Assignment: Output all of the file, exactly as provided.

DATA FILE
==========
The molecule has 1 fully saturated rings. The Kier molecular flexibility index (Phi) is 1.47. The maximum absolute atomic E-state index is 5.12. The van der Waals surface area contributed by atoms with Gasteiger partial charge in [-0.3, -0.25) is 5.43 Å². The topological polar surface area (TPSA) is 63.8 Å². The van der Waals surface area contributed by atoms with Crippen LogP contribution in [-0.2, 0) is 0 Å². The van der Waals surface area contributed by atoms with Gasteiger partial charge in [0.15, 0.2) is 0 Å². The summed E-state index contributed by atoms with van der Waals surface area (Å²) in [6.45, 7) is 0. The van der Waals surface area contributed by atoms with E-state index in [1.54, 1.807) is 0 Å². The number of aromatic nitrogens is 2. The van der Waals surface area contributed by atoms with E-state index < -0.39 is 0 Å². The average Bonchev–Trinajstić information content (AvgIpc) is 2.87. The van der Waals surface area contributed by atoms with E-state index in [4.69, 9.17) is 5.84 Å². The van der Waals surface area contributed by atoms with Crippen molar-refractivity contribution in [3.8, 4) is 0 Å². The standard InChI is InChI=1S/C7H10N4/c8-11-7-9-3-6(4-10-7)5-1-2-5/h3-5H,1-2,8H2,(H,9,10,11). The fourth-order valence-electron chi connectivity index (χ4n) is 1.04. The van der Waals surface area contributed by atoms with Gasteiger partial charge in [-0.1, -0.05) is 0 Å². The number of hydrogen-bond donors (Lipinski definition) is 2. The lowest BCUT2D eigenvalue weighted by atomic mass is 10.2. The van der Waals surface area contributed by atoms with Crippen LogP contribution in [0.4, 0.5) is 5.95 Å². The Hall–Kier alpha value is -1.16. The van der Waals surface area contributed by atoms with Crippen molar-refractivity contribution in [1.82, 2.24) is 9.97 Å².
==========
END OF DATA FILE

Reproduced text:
The molecule has 1 fully saturated rings. The Kier molecular flexibility index (Phi) is 1.47. The maximum absolute atomic E-state index is 5.12. The van der Waals surface area contributed by atoms with Gasteiger partial charge in [-0.3, -0.25) is 5.43 Å². The topological polar surface area (TPSA) is 63.8 Å². The van der Waals surface area contributed by atoms with Crippen LogP contribution in [-0.2, 0) is 0 Å². The van der Waals surface area contributed by atoms with Gasteiger partial charge in [0.15, 0.2) is 0 Å². The summed E-state index contributed by atoms with van der Waals surface area (Å²) in [6.45, 7) is 0. The van der Waals surface area contributed by atoms with E-state index in [1.54, 1.807) is 0 Å². The number of aromatic nitrogens is 2. The van der Waals surface area contributed by atoms with E-state index < -0.39 is 0 Å². The average Bonchev–Trinajstić information content (AvgIpc) is 2.87. The van der Waals surface area contributed by atoms with E-state index in [4.69, 9.17) is 5.84 Å². The van der Waals surface area contributed by atoms with Crippen molar-refractivity contribution in [3.8, 4) is 0 Å². The standard InChI is InChI=1S/C7H10N4/c8-11-7-9-3-6(4-10-7)5-1-2-5/h3-5H,1-2,8H2,(H,9,10,11). The fourth-order valence-electron chi connectivity index (χ4n) is 1.04. The van der Waals surface area contributed by atoms with Gasteiger partial charge in [-0.1, -0.05) is 0 Å². The number of hydrogen-bond donors (Lipinski definition) is 2. The lowest BCUT2D eigenvalue weighted by atomic mass is 10.2. The van der Waals surface area contributed by atoms with Crippen LogP contribution in [0.4, 0.5) is 5.95 Å². The Hall–Kier alpha value is -1.16. The van der Waals surface area contributed by atoms with Crippen molar-refractivity contribution in [1.82, 2.24) is 9.97 Å².